The challenge of defibrillating early after the onset of VF is being met in a number of ways. First, for some people who are considered to be at a higher risk of VF or other hart arrythmias, an Implantable Cardioverter Defibrillator (ICD) can be implanted surgically. An ICD can monitor the person's heart, and administer an electrical shock as needed. As such, an ICD reduces the need to have the higher-risk person be monitored constantly by medical personnel.

Regardless, VF can occur unpredictably, even to a person who is not considered at risk. As such, VF can be experienced by many people who lack the benefit of ICD therapy. When VF occurs to a person who does not have an ICD, they collapse, because blood flow has stopped. They should receive therapy quickly.

For a VF victim without an ICD, a different type of defibrillator can be used, which is called an external defibrillator. External defibrillators have been made portable, so they can be brought to a potential VF victim quickly enough to revive them.

During VF, the person's condition deteriorates, because the blood is not flowing to the brain, heart, lungs, and other organs. Blood flow must be restored, if resuscitation attempts are to be successful.

Cardiopulmonary Resuscitation (CPR) is one method of forcing blood flow in a person experiencing cardiac arrest. In addition, CPR is the primary recommended treatment for some patients with some kinds of non-VF cardiac arrest, such as asystole and pulseless electrical activity (PEA). CPR is a combination of techniques that include chest compressions to force blood circulation, and rescue breathing to force respiration.

Properly administered CPR provides oxygenated blood to critical organs of a person in cardiac arrest, thereby minimizing the deterioration that would otherwise occur. As such, CPR can be beneficial for persons experiencing VF, because it slows the deterioration that would otherwise occur while a defibrillator is being retrieved. Indeed, for patients with an extended down-time, survival rates are higher if CPR is administered prior to defibrillation.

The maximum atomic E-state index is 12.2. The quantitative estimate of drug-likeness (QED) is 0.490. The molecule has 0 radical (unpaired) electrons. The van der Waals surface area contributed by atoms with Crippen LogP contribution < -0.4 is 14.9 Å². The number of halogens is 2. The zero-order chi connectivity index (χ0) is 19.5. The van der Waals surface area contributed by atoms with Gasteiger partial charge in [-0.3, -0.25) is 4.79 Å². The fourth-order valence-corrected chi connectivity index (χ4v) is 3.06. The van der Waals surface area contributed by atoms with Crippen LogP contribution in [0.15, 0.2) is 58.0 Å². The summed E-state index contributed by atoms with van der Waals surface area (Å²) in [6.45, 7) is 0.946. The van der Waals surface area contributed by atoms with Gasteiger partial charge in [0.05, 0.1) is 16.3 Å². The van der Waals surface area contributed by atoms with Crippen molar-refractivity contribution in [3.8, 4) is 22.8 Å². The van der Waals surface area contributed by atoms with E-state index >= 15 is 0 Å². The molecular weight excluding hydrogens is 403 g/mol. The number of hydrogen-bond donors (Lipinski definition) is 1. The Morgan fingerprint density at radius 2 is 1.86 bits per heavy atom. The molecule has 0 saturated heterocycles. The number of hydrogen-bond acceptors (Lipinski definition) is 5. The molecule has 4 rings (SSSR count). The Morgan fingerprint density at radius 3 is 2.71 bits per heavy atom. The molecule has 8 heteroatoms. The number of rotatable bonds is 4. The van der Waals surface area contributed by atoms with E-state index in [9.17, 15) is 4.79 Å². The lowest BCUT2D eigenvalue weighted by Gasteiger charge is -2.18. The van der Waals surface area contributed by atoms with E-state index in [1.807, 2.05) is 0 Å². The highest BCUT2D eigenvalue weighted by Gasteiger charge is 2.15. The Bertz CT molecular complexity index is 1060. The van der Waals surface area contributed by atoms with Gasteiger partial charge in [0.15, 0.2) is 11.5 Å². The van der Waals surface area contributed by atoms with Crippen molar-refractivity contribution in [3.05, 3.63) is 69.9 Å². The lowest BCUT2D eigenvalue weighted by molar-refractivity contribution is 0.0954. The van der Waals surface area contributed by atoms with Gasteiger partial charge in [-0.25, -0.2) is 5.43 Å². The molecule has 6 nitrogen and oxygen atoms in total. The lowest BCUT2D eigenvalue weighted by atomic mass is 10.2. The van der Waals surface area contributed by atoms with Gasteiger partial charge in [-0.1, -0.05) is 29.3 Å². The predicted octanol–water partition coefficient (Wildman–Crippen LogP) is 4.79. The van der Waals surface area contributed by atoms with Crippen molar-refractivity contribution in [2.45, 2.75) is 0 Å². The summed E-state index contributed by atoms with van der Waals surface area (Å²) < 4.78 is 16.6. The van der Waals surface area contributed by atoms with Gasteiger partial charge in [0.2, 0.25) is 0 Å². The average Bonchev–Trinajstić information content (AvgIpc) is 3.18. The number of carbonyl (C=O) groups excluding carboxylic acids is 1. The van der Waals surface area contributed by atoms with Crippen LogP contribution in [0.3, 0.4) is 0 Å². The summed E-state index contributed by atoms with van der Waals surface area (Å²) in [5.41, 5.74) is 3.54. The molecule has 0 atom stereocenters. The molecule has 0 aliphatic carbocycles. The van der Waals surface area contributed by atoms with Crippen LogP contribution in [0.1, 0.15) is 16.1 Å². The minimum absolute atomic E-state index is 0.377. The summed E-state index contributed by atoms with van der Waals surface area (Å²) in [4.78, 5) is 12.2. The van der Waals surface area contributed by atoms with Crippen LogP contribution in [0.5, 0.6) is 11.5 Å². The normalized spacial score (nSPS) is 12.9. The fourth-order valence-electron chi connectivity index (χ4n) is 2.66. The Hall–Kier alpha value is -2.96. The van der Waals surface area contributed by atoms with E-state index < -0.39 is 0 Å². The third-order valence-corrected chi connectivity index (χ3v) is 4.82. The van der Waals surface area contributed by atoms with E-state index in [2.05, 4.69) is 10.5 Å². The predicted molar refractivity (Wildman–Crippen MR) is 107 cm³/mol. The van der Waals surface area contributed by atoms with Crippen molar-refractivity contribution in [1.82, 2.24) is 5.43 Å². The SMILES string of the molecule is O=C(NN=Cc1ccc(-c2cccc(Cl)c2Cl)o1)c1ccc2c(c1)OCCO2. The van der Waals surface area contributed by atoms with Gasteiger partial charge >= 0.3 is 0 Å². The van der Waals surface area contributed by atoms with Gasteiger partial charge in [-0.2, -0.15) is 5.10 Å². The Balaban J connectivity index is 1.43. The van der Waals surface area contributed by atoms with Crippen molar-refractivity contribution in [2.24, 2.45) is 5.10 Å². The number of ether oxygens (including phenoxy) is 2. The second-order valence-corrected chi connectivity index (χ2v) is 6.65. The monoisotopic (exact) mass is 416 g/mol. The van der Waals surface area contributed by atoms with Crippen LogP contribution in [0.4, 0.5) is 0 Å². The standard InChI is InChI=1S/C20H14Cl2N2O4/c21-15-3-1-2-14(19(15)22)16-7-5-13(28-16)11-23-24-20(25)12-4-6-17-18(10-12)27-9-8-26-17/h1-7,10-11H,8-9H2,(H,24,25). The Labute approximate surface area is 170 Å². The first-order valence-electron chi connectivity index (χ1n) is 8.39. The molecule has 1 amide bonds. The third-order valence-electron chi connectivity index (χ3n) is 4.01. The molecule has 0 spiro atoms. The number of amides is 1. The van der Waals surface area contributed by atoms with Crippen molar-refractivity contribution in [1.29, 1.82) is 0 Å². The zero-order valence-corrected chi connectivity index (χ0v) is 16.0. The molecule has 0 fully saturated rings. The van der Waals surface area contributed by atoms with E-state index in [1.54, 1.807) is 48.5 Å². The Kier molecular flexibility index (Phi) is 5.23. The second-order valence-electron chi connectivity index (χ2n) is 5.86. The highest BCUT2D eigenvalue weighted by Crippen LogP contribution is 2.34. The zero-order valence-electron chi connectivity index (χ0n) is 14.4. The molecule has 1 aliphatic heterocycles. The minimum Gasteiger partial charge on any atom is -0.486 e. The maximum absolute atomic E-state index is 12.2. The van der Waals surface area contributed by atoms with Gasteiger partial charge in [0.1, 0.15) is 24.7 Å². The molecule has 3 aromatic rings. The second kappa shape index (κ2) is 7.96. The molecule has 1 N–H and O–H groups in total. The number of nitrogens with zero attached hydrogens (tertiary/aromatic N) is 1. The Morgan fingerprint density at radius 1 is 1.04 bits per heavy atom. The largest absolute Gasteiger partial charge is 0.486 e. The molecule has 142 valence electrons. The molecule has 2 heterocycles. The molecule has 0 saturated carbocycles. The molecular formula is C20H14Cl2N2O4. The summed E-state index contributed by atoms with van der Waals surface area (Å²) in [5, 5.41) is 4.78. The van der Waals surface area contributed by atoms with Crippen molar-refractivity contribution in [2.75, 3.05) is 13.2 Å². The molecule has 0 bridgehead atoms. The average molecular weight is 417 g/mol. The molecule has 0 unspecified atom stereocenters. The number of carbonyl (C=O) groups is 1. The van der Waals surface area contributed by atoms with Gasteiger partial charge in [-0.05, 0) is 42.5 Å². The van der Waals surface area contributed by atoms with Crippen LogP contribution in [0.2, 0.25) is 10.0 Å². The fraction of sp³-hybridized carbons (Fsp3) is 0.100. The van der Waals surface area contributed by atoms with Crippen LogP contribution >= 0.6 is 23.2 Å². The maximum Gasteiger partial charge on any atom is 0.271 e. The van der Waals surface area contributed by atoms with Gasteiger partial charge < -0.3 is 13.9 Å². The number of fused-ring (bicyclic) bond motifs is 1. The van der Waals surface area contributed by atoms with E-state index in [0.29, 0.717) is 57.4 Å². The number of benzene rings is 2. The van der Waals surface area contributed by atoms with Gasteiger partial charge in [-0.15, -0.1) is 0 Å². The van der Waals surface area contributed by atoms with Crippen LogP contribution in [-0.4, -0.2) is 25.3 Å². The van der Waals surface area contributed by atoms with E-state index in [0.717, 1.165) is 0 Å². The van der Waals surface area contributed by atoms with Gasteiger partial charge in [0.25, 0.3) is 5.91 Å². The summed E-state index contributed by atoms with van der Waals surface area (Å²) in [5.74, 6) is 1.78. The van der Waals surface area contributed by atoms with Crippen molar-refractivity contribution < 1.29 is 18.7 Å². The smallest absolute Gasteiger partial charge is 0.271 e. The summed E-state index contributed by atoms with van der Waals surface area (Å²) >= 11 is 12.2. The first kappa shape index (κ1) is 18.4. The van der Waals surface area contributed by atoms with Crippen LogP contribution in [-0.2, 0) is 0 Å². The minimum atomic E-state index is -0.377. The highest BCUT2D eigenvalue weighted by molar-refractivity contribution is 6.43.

Proper treatment and cure of patients oftentimes includes using medical devices. Many of these medical devices, such as defibrillators, use accessories. These accessories are typically replaced more often than the device itself, for example due to wear. Other accessories are intended to be used for only one patient, and are therefore replaced each time the medical device is used with a new patient.

Accessories are typically produced by either the device manufacturer or a party authorized by the device manufacturer. These accessories are made to exacting standards to work properly with the device. Some companies may make accessories that are not authorized by the device manufacturer but still may work with the device. These accessories are known as unauthorized accessories. Sometimes unauthorized accessories are made to lower quality standards than authorized accessories. Due to this lower quality, some unauthorized accessories can cause the device to not function as well, or even cause it to malfunction, both of which may compromise patient care. Oftentimes, users may not be able to distinguish between authorized and un-authorized accessories because some unauthorized accessories are produced and marked to appear as authorized accessories. Thus, there is no way to tell from looking at an accessory whether it will operate properly, in the case of an authorized accessory, or may comprise patient care, in the case of an unauthorized accessory.

Embodiments of the invention address these and other limitations of the prior art.

BRIEF SUMMARY

The present description gives instances of devices, systems, software and methods, the use of which may help overcome problems and limitations of the prior art.